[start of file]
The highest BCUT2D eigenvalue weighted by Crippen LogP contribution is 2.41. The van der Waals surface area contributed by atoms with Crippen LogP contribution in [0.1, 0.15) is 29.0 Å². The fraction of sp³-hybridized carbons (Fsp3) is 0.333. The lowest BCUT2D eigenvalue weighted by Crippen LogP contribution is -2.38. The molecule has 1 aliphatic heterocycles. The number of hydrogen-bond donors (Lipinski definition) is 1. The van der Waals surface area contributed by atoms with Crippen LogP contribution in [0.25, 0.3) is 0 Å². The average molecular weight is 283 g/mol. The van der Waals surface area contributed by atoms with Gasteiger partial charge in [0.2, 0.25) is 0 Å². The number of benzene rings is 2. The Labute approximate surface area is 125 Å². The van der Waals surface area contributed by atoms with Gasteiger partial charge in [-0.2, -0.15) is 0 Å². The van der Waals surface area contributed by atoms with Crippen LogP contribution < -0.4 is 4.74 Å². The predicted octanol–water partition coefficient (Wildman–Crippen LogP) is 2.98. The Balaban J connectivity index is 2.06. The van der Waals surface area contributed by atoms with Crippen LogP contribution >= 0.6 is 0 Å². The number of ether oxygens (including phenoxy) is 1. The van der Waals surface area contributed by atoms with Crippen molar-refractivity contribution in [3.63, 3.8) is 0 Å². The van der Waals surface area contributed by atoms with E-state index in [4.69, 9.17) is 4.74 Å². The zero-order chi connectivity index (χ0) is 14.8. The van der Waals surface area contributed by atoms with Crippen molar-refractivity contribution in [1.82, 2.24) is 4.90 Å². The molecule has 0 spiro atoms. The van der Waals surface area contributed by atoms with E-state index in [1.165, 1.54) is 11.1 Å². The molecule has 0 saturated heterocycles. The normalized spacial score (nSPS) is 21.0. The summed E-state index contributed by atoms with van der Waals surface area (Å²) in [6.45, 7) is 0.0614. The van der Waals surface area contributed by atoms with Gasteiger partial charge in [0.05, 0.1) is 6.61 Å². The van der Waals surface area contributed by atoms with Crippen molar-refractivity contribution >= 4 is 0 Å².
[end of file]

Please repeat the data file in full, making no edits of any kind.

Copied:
The highest BCUT2D eigenvalue weighted by Crippen LogP contribution is 2.41. The van der Waals surface area contributed by atoms with Crippen LogP contribution in [0.1, 0.15) is 29.0 Å². The fraction of sp³-hybridized carbons (Fsp3) is 0.333. The lowest BCUT2D eigenvalue weighted by Crippen LogP contribution is -2.38. The molecule has 1 aliphatic heterocycles. The number of hydrogen-bond donors (Lipinski definition) is 1. The van der Waals surface area contributed by atoms with Crippen LogP contribution in [0.25, 0.3) is 0 Å². The average molecular weight is 283 g/mol. The van der Waals surface area contributed by atoms with Gasteiger partial charge in [0.2, 0.25) is 0 Å². The number of benzene rings is 2. The Labute approximate surface area is 125 Å². The van der Waals surface area contributed by atoms with Gasteiger partial charge in [-0.2, -0.15) is 0 Å². The van der Waals surface area contributed by atoms with Crippen LogP contribution < -0.4 is 4.74 Å². The predicted octanol–water partition coefficient (Wildman–Crippen LogP) is 2.98. The Balaban J connectivity index is 2.06. The van der Waals surface area contributed by atoms with Crippen LogP contribution >= 0.6 is 0 Å². The number of ether oxygens (including phenoxy) is 1. The van der Waals surface area contributed by atoms with Crippen molar-refractivity contribution in [3.63, 3.8) is 0 Å². The van der Waals surface area contributed by atoms with E-state index in [4.69, 9.17) is 4.74 Å². The zero-order chi connectivity index (χ0) is 14.8. The van der Waals surface area contributed by atoms with Crippen molar-refractivity contribution in [1.82, 2.24) is 4.90 Å². The molecule has 0 spiro atoms. The van der Waals surface area contributed by atoms with E-state index in [1.165, 1.54) is 11.1 Å². The molecule has 0 saturated heterocycles. The normalized spacial score (nSPS) is 21.0. The summed E-state index contributed by atoms with van der Waals surface area (Å²) in [6.45, 7) is 0.0614. The van der Waals surface area contributed by atoms with Gasteiger partial charge in [0.05, 0.1) is 6.61 Å². The van der Waals surface area contributed by atoms with Crippen molar-refractivity contribution >= 4 is 0 Å².